Cambridge Bay, Nunavut, rallies to support youth in wake of devastating fire

·3 min read
The remains of the Cambridge Bay youth centre after a fire destroyed the building earlier this week. The hamlet's chief administrative officer likened the loss to the community to Toronto losing the Air Canada Centre.  (Jane George/CBC - image credit)
The remains of the Cambridge Bay youth centre after a fire destroyed the building earlier this week. The hamlet's chief administrative officer likened the loss to the community to Toronto losing the Air Canada Centre. (Jane George/CBC - image credit)

Municipal officials and people in Cambridge Bay, Nunavut, continue to reel from the shock of the loss of their youth centre to fire on Monday morning.

"We're a community of about 2,000 people. The significance of the youth centre facility and the role that it plays in the community, it would be similar to Toronto losing the Air Canada Centre," said Cambridge Bay's chief administrative officer, Jim MacEachern.

"That's how important the facility is to the community. This is a huge loss for Cambridge Bay, especially for the youth in Cambridge Bay."

Offers of help have poured into the municipality to help cope with the loss, he said.

"I just would like to thank everyone locally and across the territory and across the country that has reached out and offered support for Cambridge Bay," MacEachern said.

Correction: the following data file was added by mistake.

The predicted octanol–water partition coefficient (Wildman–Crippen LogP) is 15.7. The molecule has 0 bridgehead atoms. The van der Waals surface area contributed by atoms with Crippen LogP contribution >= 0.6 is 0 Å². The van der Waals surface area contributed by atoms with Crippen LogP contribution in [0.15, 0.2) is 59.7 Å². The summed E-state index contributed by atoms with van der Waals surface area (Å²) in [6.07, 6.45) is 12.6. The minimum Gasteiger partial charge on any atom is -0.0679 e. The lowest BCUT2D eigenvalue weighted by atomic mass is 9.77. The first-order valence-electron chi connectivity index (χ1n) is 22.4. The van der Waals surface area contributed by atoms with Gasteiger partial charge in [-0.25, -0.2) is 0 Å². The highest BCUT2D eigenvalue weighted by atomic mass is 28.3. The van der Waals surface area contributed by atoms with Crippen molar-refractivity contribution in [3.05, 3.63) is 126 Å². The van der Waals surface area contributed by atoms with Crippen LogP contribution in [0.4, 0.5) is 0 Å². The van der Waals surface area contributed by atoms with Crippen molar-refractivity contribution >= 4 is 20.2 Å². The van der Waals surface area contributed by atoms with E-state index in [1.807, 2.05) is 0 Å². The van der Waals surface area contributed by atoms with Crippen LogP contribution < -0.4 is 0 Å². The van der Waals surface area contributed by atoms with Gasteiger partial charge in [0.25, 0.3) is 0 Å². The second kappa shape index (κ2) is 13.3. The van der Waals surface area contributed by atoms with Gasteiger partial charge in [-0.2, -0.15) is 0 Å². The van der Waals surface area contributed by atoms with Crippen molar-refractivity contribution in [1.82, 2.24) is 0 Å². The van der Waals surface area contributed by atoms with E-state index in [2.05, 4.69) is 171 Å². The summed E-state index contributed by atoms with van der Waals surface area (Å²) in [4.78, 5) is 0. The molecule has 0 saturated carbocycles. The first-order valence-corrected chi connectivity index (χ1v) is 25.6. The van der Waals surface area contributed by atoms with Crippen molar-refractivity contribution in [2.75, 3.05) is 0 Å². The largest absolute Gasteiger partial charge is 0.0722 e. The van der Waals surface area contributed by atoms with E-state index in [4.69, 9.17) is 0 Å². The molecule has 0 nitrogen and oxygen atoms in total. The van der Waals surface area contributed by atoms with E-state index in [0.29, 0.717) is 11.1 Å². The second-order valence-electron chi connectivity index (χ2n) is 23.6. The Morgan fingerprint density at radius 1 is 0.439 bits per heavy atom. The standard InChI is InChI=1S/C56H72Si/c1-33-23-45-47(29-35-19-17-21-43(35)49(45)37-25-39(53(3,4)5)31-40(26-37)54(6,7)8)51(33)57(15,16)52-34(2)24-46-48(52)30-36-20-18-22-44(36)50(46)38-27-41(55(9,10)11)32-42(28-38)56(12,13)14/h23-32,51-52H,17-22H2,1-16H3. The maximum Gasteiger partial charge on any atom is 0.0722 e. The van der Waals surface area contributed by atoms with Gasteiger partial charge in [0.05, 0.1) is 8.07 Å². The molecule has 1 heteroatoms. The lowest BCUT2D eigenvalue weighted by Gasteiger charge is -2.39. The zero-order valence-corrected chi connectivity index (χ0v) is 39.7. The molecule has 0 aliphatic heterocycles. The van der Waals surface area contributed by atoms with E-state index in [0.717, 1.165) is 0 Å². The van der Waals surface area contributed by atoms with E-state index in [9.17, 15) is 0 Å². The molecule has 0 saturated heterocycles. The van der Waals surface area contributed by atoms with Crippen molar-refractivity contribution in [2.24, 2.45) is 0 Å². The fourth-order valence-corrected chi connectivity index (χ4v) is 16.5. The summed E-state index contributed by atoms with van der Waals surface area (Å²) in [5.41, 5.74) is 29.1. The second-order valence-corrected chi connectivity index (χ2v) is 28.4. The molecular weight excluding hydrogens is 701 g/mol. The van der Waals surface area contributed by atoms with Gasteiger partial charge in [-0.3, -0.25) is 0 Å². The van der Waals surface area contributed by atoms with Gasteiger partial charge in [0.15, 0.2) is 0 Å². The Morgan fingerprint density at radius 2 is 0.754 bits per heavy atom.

Jane George/CBC
Jane George/CBC

These include offers to contribute financially to a new facility.

But MacEachern said first they must wait to see what the requirements of the insurance will be.

However, he said he intends to "investigate every possible funding source available."

RCMP have already closed their investigation into the cause of the fire. In a Facebook post Wednesday, they said there are "no criminal charges pending or applicable," and thanked community members for sharing tips.

They also thanked municipal partners for their help providing security on the ground as the fire burned.

Companies, businesses contribute

To cover the lack of the youth centre in the shorter term, Agnico Eagle Mining Corp., which owns the nearby Hope Bay gold mine, has offered its office's boardroom to be used for youth.

The Canadian High Arctic Research Station, run by Polar Knowledge Canada, has also reached out and offered some of their space for programming.

And Sabina Gold and Silver Corp., whose Back River gold mine project is located southwest of Cambridge Bay, has offered up whatever space the company can for programming.

Jane George/CBC
Jane George/CBC

"That's just a few of the examples," said MacEachern, adding that "all of the businesses in the community have offered any assistance they can provide."

The youth centre was housed in one of the oldest buildings in Cambridge Bay which was built in the 1950s as housing for the Ministry of Transportation. But it had been renovated several times, most recently in 2018,

Designing, ordering materials and building a new youth centre will take at least two years, MacEachern said.

"I don't think it would be realistic to have a building designed and the materials ready for the barge this season, which means that we'd be on hold until at least the 2023 sealift season just to receive the materials," MacEachern said.

"And then we have a very short construction window. So we'll have to use the time in between to identify the location for the new facility and then have the site prep work done ahead of time so that as soon as the barge arrives, they can begin construction."

In the meantime, the community hall will serve as the hub for the lunch and breakfast meal programs for children.

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